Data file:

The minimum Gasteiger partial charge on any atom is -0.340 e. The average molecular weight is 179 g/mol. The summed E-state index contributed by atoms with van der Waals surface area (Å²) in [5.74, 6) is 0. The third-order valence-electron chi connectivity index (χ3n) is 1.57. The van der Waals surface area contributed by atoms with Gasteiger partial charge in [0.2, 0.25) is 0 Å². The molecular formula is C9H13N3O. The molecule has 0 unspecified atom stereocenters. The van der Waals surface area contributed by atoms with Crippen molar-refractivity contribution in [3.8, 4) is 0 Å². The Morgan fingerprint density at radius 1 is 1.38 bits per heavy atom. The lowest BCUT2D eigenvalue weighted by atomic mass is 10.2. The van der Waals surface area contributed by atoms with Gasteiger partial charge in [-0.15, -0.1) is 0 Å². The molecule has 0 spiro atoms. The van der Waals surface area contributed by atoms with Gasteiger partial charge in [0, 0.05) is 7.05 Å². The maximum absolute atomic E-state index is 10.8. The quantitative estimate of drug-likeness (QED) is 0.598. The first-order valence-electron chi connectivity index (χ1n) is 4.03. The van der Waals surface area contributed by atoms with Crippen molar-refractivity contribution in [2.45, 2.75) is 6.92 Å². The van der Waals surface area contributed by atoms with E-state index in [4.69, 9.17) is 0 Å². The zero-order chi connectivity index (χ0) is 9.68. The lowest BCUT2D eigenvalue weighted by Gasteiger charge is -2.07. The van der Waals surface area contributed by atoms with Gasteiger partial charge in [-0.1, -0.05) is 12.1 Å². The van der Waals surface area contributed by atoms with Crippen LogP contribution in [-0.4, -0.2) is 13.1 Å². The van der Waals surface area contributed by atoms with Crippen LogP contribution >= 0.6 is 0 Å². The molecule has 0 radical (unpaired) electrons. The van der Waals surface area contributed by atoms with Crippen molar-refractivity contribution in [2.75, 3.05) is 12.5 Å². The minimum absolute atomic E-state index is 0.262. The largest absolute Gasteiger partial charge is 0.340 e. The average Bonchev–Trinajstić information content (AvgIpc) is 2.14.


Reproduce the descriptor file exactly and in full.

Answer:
The minimum Gasteiger partial charge on any atom is -0.340 e. The average molecular weight is 179 g/mol. The summed E-state index contributed by atoms with van der Waals surface area (Å²) in [5.74, 6) is 0. The third-order valence-electron chi connectivity index (χ3n) is 1.57. The van der Waals surface area contributed by atoms with Gasteiger partial charge in [0.2, 0.25) is 0 Å². The molecular formula is C9H13N3O. The molecule has 0 unspecified atom stereocenters. The van der Waals surface area contributed by atoms with Crippen molar-refractivity contribution in [3.8, 4) is 0 Å². The Morgan fingerprint density at radius 1 is 1.38 bits per heavy atom. The lowest BCUT2D eigenvalue weighted by atomic mass is 10.2. The van der Waals surface area contributed by atoms with Gasteiger partial charge in [-0.15, -0.1) is 0 Å². The molecule has 0 spiro atoms. The van der Waals surface area contributed by atoms with Gasteiger partial charge in [0, 0.05) is 7.05 Å². The maximum absolute atomic E-state index is 10.8. The quantitative estimate of drug-likeness (QED) is 0.598. The first-order valence-electron chi connectivity index (χ1n) is 4.03. The van der Waals surface area contributed by atoms with Crippen molar-refractivity contribution in [2.45, 2.75) is 6.92 Å². The van der Waals surface area contributed by atoms with E-state index in [4.69, 9.17) is 0 Å². The zero-order chi connectivity index (χ0) is 9.68. The lowest BCUT2D eigenvalue weighted by Gasteiger charge is -2.07. The van der Waals surface area contributed by atoms with Gasteiger partial charge in [-0.1, -0.05) is 12.1 Å². The van der Waals surface area contributed by atoms with Crippen LogP contribution in [-0.4, -0.2) is 13.1 Å². The van der Waals surface area contributed by atoms with Crippen LogP contribution >= 0.6 is 0 Å². The molecule has 0 radical (unpaired) electrons. The van der Waals surface area contributed by atoms with Crippen molar-refractivity contribution in [2.75, 3.05) is 12.5 Å². The minimum absolute atomic E-state index is 0.262. The largest absolute Gasteiger partial charge is 0.340 e. The average Bonchev–Trinajstić information content (AvgIpc) is 2.14.